A former partner in a law firm created fictitious court hearings and judgments and made up conversations with other firms in a three-year deception, a court has heard.
Mr Justice Hamblen, sitting in the High Court in Islamic Investment Company of the Gulf (Bahamas Ltd) v Symphony Gems and Rajesh Kishor Mehta and Vijay Kumar Kirtilal Mehta said the story behind Andrew Benson's false-document technique was so extraordinary that it 'could have come from one of A P Herbert's [satirical books] Misleading Cases'.
He agreed to set aside a court ruling made while Benson was advising the client.
The court had heard that Benson, then a partner in London firm Byrne & Partners LLP, purported to act for Rajesh Mehta from October 2010 to December 2013.
Hamblen's judgment says that the false litigation involved fictitious hearings before the Commercial Court and the Court of Appeal, purported judgments of those courts, purported sealed court orders, a purported hearing transcript, purported skeleton arguments, purported correspondence with court officials and the claimant's solicitors, Norton Rose, the fictitious instruction and engagement of various counsel, and telephone conferences involving the impersonation of his senior partner and of leading counsel.
Hamblen said none of this 'reflected reality' and that throughout the period there was in fact no contact with Norton Rose or the court.
The judge noted that Benson has been dismissed from the firm and is 'under investigation by the Metropolitan Police and Solicitors Regulation Authority'.
Events led to a High Court case in which Mehta sought the setting aside of all adverse orders made against him during the time he was represented by Benson.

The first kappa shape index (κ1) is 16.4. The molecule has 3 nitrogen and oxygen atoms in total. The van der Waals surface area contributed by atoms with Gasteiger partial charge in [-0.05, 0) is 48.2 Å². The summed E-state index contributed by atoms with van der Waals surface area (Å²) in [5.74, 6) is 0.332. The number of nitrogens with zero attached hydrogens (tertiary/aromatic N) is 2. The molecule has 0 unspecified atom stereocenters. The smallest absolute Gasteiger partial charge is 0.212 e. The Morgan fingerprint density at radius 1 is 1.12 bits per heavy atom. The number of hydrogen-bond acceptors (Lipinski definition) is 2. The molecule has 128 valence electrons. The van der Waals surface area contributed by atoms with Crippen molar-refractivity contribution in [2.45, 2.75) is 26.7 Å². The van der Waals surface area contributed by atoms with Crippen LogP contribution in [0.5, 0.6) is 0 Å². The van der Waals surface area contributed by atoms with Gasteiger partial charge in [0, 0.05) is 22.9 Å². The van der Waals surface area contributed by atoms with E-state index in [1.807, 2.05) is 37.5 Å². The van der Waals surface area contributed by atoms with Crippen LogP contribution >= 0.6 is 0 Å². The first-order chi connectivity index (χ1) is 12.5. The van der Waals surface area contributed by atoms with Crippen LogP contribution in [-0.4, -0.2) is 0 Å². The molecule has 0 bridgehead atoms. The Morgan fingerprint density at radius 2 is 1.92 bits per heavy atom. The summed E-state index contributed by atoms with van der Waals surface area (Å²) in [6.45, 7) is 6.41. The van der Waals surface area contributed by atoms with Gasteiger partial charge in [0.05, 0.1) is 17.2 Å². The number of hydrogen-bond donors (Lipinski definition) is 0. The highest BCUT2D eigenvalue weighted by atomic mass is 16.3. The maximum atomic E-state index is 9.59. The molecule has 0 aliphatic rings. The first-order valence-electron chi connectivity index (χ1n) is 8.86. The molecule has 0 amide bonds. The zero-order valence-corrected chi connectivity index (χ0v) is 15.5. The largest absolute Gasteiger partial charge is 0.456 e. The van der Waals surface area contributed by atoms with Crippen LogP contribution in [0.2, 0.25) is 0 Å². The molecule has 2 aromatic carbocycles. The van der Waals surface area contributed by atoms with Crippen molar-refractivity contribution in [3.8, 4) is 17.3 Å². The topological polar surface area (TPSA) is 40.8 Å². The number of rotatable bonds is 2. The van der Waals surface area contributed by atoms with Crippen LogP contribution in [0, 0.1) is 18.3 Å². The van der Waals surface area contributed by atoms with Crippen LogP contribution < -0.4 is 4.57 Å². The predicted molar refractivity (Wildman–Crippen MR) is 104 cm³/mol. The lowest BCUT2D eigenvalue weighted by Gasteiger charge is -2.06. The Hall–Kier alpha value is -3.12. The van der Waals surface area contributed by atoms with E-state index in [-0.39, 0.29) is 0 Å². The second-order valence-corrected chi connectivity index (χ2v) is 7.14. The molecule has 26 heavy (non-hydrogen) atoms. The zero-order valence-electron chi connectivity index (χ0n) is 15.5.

The 'real litigation', as Hamblen called it, dates back more than 10 years and arises from a finance agreement between the claimants, an Islamic investment company and a group of diamond traders.
The defendants, including Mehta, were ordered to pay the claimants around £6.4m. The sum has now risen to almost £9m, but none has been paid back, leading to a series of unsuccessful attempts to obtain payment.
The current application sought the setting aside of an order made in October 2010 by which the judge activated an earlier suspended committal order. By this time Benson was purportedly acting for Mehta.
Hamblen granted the setting aside of the 2010 order but refused the application in relation to all other court orders.
The judge said it was a case which raises 'serious concerns' about the circumstances in which the order was made.
'There is good reason to believe that [Mehta's] own solicitor, a man who has been shown to be dishonest, was acting against his interests,' he said.
'It is axiomatic that justice must be both done and seen to be done. In the circumstances of the present case in my judgment that requires the setting aside of the [order] unconditionally.'